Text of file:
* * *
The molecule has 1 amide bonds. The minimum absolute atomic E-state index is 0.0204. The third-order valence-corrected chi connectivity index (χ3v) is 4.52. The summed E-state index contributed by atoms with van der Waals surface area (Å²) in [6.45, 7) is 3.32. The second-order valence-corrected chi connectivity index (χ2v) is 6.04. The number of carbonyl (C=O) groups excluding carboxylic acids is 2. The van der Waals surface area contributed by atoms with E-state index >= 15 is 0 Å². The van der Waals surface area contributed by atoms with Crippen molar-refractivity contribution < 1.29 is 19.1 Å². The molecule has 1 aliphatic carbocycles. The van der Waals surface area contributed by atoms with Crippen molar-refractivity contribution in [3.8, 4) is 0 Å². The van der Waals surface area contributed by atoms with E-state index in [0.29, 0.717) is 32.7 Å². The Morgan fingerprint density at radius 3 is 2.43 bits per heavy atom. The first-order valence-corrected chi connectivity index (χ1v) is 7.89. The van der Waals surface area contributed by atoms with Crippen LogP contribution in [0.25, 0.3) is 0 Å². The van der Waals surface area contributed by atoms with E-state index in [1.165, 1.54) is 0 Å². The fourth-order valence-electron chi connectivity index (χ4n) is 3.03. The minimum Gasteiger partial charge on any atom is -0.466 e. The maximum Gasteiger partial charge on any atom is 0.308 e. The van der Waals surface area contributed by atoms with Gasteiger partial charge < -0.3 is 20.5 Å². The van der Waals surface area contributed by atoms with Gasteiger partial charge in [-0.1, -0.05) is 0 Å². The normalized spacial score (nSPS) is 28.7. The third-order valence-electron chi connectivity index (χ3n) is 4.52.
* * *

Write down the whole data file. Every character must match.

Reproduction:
The molecule has 1 amide bonds. The minimum absolute atomic E-state index is 0.0204. The third-order valence-corrected chi connectivity index (χ3v) is 4.52. The summed E-state index contributed by atoms with van der Waals surface area (Å²) in [6.45, 7) is 3.32. The second-order valence-corrected chi connectivity index (χ2v) is 6.04. The number of carbonyl (C=O) groups excluding carboxylic acids is 2. The van der Waals surface area contributed by atoms with E-state index >= 15 is 0 Å². The van der Waals surface area contributed by atoms with Crippen molar-refractivity contribution < 1.29 is 19.1 Å². The molecule has 1 aliphatic carbocycles. The van der Waals surface area contributed by atoms with Crippen molar-refractivity contribution in [3.8, 4) is 0 Å². The van der Waals surface area contributed by atoms with E-state index in [0.29, 0.717) is 32.7 Å². The Morgan fingerprint density at radius 3 is 2.43 bits per heavy atom. The first-order valence-corrected chi connectivity index (χ1v) is 7.89. The van der Waals surface area contributed by atoms with Crippen LogP contribution in [0.25, 0.3) is 0 Å². The van der Waals surface area contributed by atoms with E-state index in [1.165, 1.54) is 0 Å². The fourth-order valence-electron chi connectivity index (χ4n) is 3.03. The minimum Gasteiger partial charge on any atom is -0.466 e. The maximum Gasteiger partial charge on any atom is 0.308 e. The van der Waals surface area contributed by atoms with Gasteiger partial charge < -0.3 is 20.5 Å². The van der Waals surface area contributed by atoms with Gasteiger partial charge in [-0.1, -0.05) is 0 Å². The normalized spacial score (nSPS) is 28.7. The third-order valence-electron chi connectivity index (χ3n) is 4.52.